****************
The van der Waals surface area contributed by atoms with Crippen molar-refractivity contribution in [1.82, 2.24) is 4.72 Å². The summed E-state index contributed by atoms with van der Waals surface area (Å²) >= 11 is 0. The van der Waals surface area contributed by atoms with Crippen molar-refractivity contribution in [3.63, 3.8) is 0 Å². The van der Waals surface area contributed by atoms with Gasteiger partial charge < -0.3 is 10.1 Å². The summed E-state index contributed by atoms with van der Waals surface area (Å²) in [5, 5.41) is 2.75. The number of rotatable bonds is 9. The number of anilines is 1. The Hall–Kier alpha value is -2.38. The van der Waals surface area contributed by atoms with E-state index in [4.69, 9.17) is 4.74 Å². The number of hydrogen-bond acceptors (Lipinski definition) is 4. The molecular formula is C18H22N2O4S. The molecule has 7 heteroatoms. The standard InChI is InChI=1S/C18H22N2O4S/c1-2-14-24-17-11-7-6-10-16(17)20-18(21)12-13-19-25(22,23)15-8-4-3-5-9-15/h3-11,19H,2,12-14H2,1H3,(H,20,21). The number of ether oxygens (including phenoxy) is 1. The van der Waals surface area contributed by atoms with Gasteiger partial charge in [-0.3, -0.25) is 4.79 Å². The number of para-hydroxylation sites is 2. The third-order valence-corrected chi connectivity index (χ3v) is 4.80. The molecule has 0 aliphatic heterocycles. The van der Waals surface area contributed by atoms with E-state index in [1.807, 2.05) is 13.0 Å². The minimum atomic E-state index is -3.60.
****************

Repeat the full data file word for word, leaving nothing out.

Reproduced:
The van der Waals surface area contributed by atoms with Crippen molar-refractivity contribution in [1.82, 2.24) is 4.72 Å². The summed E-state index contributed by atoms with van der Waals surface area (Å²) >= 11 is 0. The van der Waals surface area contributed by atoms with Crippen molar-refractivity contribution in [3.63, 3.8) is 0 Å². The van der Waals surface area contributed by atoms with Gasteiger partial charge < -0.3 is 10.1 Å². The summed E-state index contributed by atoms with van der Waals surface area (Å²) in [5, 5.41) is 2.75. The number of rotatable bonds is 9. The number of anilines is 1. The Hall–Kier alpha value is -2.38. The van der Waals surface area contributed by atoms with E-state index in [4.69, 9.17) is 4.74 Å². The number of hydrogen-bond acceptors (Lipinski definition) is 4. The molecular formula is C18H22N2O4S. The molecule has 7 heteroatoms. The standard InChI is InChI=1S/C18H22N2O4S/c1-2-14-24-17-11-7-6-10-16(17)20-18(21)12-13-19-25(22,23)15-8-4-3-5-9-15/h3-11,19H,2,12-14H2,1H3,(H,20,21). The number of ether oxygens (including phenoxy) is 1. The van der Waals surface area contributed by atoms with Gasteiger partial charge in [-0.3, -0.25) is 4.79 Å². The number of para-hydroxylation sites is 2. The third-order valence-corrected chi connectivity index (χ3v) is 4.80. The molecule has 0 aliphatic heterocycles. The van der Waals surface area contributed by atoms with E-state index in [1.807, 2.05) is 13.0 Å². The minimum atomic E-state index is -3.60.